It’s time for one of the premier women’s amateur championships.
The 2023 U.S. Women’s Amateur begins Monday at Bel-Air Country Club in Los Angeles, as the field of 156 players will vie for their chance to capture the oldest trophy in women’s amateur golf, the Robert Cox Trophy.
This will be the 123rd U.S. Women’s Amateur, which began in 1895. There were a record 1,679 entries accepted for the championship.
Although the top three players in the World Amateur Golf Ranking aren’t in the field, including defending champion Saki Baba, there’s no shortage of star power who will be teeing it up near Beverly Hills.
Here’s a look at 10 players to watch at the 2023 U.S. Women’s Amateur at Bel-Air Country Club.
Avery, ranked 10th in the World Amateur Golf Rankings, is coming into the U.S. Women’s Amateur off a 48th-place finish at Pebble Beach in the U.S. Women’s Open last month. She was one of only four amateurs to make the cut there.
Castle captured the 2021 U.S. Women’s Amateur in New York, and though she’s not defending champion, she’s the most recent winner teeing it up in California. She was only the third 63rd seed to win a USGA championship.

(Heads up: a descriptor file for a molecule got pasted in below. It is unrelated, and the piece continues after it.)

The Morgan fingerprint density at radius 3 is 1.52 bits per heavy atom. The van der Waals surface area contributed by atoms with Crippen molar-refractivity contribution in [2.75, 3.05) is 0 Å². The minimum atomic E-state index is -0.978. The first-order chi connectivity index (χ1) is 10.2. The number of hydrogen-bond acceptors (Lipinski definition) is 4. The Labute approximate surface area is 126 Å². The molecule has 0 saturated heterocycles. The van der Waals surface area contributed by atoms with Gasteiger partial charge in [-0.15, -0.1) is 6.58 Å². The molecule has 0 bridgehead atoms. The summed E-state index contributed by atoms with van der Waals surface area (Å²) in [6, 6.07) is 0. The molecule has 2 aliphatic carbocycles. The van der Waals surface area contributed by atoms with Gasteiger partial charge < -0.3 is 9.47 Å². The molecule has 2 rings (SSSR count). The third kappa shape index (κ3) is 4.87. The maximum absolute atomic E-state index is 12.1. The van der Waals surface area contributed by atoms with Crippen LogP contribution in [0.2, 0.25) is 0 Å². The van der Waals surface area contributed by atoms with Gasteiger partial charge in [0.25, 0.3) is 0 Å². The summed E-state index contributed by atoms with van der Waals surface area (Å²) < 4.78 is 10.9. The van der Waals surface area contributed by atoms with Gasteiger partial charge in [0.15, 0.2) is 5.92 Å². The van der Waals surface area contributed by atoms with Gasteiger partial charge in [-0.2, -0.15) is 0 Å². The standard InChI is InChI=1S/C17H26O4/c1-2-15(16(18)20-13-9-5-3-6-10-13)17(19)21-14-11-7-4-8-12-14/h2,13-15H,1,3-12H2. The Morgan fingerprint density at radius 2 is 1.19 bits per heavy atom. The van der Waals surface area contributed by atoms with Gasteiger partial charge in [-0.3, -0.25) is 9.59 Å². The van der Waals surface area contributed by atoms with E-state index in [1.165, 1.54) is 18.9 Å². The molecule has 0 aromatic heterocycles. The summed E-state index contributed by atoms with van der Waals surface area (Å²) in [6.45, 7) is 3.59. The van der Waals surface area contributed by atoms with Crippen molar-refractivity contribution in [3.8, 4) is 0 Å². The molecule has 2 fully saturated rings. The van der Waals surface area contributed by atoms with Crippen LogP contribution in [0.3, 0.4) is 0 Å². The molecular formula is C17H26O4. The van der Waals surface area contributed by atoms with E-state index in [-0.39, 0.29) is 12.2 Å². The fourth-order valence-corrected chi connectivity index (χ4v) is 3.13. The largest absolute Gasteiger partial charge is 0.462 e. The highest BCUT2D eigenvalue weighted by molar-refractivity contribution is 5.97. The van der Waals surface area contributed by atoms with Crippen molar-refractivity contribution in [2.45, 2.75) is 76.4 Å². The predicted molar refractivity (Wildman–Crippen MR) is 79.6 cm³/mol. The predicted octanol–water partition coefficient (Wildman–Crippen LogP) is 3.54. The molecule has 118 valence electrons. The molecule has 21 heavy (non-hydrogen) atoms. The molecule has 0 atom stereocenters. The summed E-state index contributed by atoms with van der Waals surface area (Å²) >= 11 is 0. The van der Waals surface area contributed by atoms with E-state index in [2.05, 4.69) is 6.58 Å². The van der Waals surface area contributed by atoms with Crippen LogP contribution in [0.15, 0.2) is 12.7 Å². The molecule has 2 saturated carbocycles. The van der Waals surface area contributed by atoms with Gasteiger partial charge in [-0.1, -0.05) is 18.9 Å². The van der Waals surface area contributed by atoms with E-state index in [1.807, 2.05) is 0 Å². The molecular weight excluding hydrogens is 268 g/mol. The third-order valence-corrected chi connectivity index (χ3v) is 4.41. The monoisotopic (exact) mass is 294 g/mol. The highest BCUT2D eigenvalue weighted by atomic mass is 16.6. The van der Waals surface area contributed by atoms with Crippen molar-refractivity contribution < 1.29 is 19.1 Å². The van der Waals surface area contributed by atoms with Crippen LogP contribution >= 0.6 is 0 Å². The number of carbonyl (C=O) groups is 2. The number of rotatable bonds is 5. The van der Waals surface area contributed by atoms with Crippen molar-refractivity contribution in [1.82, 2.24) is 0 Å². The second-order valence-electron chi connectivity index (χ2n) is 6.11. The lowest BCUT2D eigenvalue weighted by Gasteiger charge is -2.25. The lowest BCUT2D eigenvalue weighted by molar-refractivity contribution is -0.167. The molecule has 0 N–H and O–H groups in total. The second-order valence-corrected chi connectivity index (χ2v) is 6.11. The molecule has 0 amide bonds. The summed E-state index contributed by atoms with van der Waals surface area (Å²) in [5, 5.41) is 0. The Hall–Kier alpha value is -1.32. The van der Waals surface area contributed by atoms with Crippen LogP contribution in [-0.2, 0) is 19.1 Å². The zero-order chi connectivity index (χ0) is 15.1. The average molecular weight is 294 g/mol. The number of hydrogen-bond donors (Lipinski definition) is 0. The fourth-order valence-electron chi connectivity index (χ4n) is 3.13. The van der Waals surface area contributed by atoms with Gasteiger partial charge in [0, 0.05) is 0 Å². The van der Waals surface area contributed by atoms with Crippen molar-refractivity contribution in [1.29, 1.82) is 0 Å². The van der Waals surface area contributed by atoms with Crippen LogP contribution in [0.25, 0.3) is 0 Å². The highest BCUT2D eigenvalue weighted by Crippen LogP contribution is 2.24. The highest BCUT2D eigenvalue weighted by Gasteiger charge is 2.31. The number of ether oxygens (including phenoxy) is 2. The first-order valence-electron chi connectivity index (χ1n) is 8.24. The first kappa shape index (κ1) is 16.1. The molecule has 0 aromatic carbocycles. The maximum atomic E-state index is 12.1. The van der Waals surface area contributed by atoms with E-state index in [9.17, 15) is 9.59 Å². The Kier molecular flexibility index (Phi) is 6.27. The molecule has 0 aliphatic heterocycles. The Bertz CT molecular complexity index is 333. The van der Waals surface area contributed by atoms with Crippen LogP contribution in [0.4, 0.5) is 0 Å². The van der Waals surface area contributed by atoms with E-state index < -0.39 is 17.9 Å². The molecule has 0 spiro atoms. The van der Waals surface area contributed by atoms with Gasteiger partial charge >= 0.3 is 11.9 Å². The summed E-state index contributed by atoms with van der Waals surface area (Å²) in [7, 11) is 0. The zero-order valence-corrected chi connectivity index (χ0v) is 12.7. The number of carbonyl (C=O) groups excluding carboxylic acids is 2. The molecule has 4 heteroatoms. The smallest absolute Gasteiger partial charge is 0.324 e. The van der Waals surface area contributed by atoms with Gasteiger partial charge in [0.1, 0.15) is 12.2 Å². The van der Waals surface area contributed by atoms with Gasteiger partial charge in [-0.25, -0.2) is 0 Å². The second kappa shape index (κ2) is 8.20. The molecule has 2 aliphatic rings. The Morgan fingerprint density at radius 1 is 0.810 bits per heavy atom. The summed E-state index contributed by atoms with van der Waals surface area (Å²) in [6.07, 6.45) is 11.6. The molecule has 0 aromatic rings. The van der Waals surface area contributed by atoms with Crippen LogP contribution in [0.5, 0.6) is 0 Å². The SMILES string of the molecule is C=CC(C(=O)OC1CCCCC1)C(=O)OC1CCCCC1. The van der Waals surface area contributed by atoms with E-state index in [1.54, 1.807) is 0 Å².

Clemente advanced to the semifinals of match play at the U.S. Girls’ Junior last month in Colorado Springs. She also finished sixth in the junior division at the Mizuho Americas Open and 14th at the Augusta National Women’s Amateur. Her and Avery Zweig won the U.S. Women’s Amateur Four-Ball earlier this year.
Davis is the highest-ranked player in the field at No. 4, and she comes to Bel-Air in good form. She finished second in stroke play at the U.S. Girls’ Junior and advanced to the Round of 16. Davis also won the 2022 Augusta National Women’s Amateur.
Donegan, from Ireland, made a name for herself last month at Pebble Beach with her stellar play in the U.S. Women’s Open. Now she’s back in California looking for another strong performance.
Kuehn, the reigning ACC Player of the Year and Golfweek All-American, won the national championship with Wake Forest in May and played in her first major championship, the Amundi Evian, in July. She advanced to the Round of 16 last year.
Lignell of Sweden made a run at the Augusta National Women’s Amateur, finishing third. She was also a first-team All-American at Ole Miss last season.
Romero, an Oregon signee, won the U.S. Girls’ Junior last month, capturing the title in Colorado Springs 1 up. She finished third in the stroke-play portion, as well, so Romero heads to Bel-Air in strong form.
Shoemaker, an incoming USC freshman, finished fourth at the Junior Invitational at Sage Valley and made match play at the Women’s Amateur Championship in Europe and U.S. Girls’ Junior.
Wilson, the 2022 U.S. Girls’ Junior winner and Oregon commit, won the stroke-play portion of the U.S. Girls’ Junior this year before falling in the Round of 32. She also finished fourth at the Junior Invitational at Sage Valley in the spring.